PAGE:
Why Liverpool have signed Ryan Gravenberch

The 2023 summer transfer window has been one of the most transformative in Liverpool’s modern history.

Jurgen Klopp saw five first-team midfielders leave and brought in four new ones. “We have a big challenge to reinvent pretty much one of the most successful midfields this club ever had,” the German coach warned at the end of the summer upheaval.

Ryan Gravenberch was the final piece of the rebuild to arrive, finalising his move from Bayern Munich on transfer deadline day. There was no future in Bavaria for the sparingly used 21-year-old, so why were Liverpool willing to splash £34m for him?

“Counter-pressing is your ticket into this team,” Klopp revealed in April.

It explained why Cody Gakpo was so swiftly integrated into Liverpool’s setup after his January arrival from PSV Eindhoven and offered some insight into Darwin Nunez’s struggles.

Gravenberch was described as “the prototype of a complete player” by former Ajax and PSV striker Wim Kieft when he purposefully strode into senior football as a 16-year-old. Manchester United manager Erik ten Hag gave Gravenberch his debut and explained how his strength may be on the ball but he does’t shirk his defensive duties.

“He has a lot of capabilities, especially in an attacking sense, but he understands hard work.” Ten Hag said. That discipline will be integral to his success at Liverpool.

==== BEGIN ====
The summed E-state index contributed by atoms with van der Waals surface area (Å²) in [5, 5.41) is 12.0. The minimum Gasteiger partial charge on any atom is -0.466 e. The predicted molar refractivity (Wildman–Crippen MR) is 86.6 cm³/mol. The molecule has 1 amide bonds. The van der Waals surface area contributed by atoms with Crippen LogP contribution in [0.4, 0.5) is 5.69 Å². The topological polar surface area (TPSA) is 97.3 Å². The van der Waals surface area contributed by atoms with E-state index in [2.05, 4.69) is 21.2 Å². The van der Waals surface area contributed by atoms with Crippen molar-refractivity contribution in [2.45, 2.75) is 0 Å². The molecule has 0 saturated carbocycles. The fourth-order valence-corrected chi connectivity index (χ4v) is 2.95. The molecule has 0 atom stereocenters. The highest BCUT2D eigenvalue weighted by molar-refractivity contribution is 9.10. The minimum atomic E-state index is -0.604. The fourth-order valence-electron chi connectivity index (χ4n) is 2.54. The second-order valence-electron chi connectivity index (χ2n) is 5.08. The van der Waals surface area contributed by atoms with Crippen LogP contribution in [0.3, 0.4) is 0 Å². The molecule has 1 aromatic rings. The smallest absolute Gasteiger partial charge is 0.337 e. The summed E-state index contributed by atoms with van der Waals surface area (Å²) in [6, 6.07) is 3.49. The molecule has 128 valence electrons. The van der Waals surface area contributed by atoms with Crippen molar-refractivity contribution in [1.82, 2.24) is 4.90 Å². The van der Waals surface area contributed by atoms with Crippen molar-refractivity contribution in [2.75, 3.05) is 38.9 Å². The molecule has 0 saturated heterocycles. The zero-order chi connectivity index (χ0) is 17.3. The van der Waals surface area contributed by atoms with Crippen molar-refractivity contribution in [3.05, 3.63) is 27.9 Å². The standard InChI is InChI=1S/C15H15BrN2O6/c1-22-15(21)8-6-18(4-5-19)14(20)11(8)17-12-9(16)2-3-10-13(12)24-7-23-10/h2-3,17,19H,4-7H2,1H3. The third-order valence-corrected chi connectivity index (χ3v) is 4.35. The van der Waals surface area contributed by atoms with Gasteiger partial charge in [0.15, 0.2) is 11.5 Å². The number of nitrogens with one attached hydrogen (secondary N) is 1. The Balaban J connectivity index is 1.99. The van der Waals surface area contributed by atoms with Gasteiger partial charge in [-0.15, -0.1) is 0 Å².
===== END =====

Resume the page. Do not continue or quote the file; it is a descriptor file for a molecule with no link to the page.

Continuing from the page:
Klopp has been a long-term admirer of the 6’3 midfielder and quickly rattled off the player’s skill set upon his arrival on Merseyside.

“He is super-talented, he can drive the ball, he can be really a box-to-box threat, he is going there. He has a good eye for a pass and a good pass,” Klopp gushed.

Ryan Gravenberch

Ryan Gravenberch played less than 1,000 minutes for Bayern Munich / Daniel Kopatsch/GettyImages

Gravenberch, who has likened himself to a “contortionist” in the past, is more likely to daintily manoeuvre his hulking frame around an opponent rather than bypass them with a scalpel pass.

Brian Tevreden, Gravenberch’s youth-team coach at Ajax, hailed him as “a better version of [Paul] Pogba in his best days at Juventus, in terms of his technique and his presence on the pitch”. Lofty praise indeed.

Thomas Tuchel explained that Gravenberch had such limited success at Bayern – he was afforded just six starts across all competitions, fewer than backup goalkeeper Sven Ulreich – because he favoured a role that didn’t exist in the Bavarians’ setup.

The left side of Liverpool’s midfield three – or potentially in a double pivot together with Wataru Endo – suits all of Gravenberch’s impressive attributes.









Bayern Munich





Liverpool were heavily interested in Gravenberch 12 months ago, only narrowly missing out in their pursuit when the midfielder plumped for Bayern.

As early as April this year, 90min revealed that Liverpool were one of several Premier League clubs that had registered an interest in the Dutch under-21 international. The Reds always had midfield reinforcements at the top of their shopping list this summer but the surprise departures of Jordan Henderson and Fabinho – both to the Saudi Pro League – increased the demand.